Graphic Novel Review: Stepping Stones

Hey, friends!

If you’re following along, yesterday I teased at the big things coming this week. One of those things is a graphic novel review a day!

And today starts with a great new YA title from Luck Knisley and Random House Graphic: Stepping Stones.

Knisley’s Stepping Stones follows Jen, a young girl whose parents are recently divorced. In search of a fresh start, mom relocates to a farm outside the familiar big city to live with boyfriend Walter (also divorced).

On the weekends, Jen and her mom can be found selling farm-goods at a local farmers’ market, and when Walter’s two daughters come to stay with the group on the weekends, Jen’s way of life is further disrupted.

That’s about the gist of the plot.

But it’s not the plot that makes this book a keeper; it’s the interactions and humanity of the characters. Jen is tossed into situations that are difficult: big moves, new family, new responsibility. All of that can be jarring and complicated for kids. Heck, it’s complicated for adults!

And we feel for Jen. Yes, we know that we must “play nice,” and it’s important to pick our battles, but when the battles are coming at you from all sides, sometimes all you can do to not lose your cool is curl up in a barn loft with some kittens. I don’t have a barn, and I’m allergic to cats, but you get it. Jen doesn’t always have the best response to a situation, but she reflects and adjusts. That’s not easy.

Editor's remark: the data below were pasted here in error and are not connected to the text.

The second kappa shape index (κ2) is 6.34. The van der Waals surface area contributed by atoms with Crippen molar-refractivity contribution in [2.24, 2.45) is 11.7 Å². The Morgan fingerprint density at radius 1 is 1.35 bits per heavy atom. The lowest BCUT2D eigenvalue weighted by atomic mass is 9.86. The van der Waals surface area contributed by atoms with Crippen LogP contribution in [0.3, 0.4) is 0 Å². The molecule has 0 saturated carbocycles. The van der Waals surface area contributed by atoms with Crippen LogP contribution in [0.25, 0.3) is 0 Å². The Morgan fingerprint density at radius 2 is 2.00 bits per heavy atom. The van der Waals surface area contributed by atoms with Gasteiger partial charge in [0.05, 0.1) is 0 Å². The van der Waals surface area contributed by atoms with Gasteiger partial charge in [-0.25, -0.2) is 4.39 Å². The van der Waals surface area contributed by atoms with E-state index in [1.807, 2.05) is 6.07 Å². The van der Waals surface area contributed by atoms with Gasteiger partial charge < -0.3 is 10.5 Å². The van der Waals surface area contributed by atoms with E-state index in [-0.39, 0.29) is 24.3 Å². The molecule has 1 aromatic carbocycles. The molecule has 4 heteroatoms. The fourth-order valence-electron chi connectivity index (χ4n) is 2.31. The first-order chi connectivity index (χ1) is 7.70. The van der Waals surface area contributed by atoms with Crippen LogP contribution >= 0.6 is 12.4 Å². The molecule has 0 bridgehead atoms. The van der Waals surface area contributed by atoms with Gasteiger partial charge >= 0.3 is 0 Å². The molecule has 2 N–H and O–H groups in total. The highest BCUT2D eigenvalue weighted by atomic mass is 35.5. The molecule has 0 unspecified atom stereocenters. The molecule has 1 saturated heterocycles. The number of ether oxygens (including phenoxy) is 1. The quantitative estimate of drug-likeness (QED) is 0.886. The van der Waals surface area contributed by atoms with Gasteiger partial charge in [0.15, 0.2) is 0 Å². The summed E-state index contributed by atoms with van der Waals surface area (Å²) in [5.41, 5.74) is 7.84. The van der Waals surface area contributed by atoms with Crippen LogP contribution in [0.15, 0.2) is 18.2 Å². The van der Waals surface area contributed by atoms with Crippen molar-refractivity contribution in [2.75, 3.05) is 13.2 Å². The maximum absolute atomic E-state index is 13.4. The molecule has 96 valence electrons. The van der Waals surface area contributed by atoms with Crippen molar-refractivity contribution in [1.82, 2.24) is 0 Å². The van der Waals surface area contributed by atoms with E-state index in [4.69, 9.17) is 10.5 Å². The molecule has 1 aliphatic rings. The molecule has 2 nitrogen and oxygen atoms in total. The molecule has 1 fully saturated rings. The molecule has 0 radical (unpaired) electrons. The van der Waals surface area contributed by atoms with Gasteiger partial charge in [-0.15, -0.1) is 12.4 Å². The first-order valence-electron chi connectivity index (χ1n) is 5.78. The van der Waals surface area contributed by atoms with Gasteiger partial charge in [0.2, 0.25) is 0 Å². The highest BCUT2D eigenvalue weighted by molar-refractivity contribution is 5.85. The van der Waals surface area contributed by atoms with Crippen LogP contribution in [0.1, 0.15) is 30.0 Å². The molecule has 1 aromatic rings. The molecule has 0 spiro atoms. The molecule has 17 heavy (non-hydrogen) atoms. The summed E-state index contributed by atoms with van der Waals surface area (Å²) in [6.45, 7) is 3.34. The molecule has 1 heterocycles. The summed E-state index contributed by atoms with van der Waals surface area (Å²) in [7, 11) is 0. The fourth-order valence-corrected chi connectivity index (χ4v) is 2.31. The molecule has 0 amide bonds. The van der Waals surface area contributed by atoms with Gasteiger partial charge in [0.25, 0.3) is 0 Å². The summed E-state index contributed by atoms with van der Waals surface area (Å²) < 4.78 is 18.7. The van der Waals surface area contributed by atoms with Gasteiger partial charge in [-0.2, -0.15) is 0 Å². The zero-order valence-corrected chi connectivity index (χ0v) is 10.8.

We all lose it. On family, friends, strangers, etc. We’ve all learned how difficult things can get, especially over the past two months. Imagine how hard these things are on kids! They have less control than we do, although, honestly, I don’t feel in control of much anymore.

This is why this book is important. It swims in a multitude of themes including the importance of family, growth, adaptation, and courage…just to name a few. Thematic elements like this help us see ourselves in characters. We all go though the same stuff. Sure, some of us may have more or less money than the next person, but we feel love, loss, conflict, fear. The characters in this book are real, and relatability is an invaluable currency.

For example, the conflict (although not major) that Jen has with her mom’s boyfriend is never truly resolved. And that’s OK. We have people in our lives that we don’t always see eye-to-eye with, but we deal and make the best of it because we have to.

I think that’s what I like most about Knisley’s work, it’s sincere. I’ve been a fan for a while, and I was very excited when Lucy accepted my invitation to be on a panel I put together at C2E2 this past February (pic below).

If you follow her on social media, you’ll quickly find that Lucy does not shy away from getting honest. The short comics she posts on Instagram (@lucyknisley) are thoughtful. And the motifs and themes that arise in her work are often sad. Like really sad…

Stepping Stones is another book from Lucy Knisley that knocks it out of the park. It does have a younger audience than some of her other work, but I dig that. Kids are going to love this book. And I’d say they can learn from it, but we can all learn from it.

For information on Lucy Knisley and to check out her work, please visit her site here.

C2E2 Food and Comics Panel I put together (left to right): Mike Haracz, Mike Satinover, Hugh Amano, Sarah Becan, Lucy Knisley, Me

If you missed my blog yesterday, you can check it out here. Lots of good stuff coming this week, including a YA graphic novel review each day…posts up by 6:00 PM.

Happy Teaching! Happy Reading!


Twitter: comics_teacher

IG: @comics_teacher

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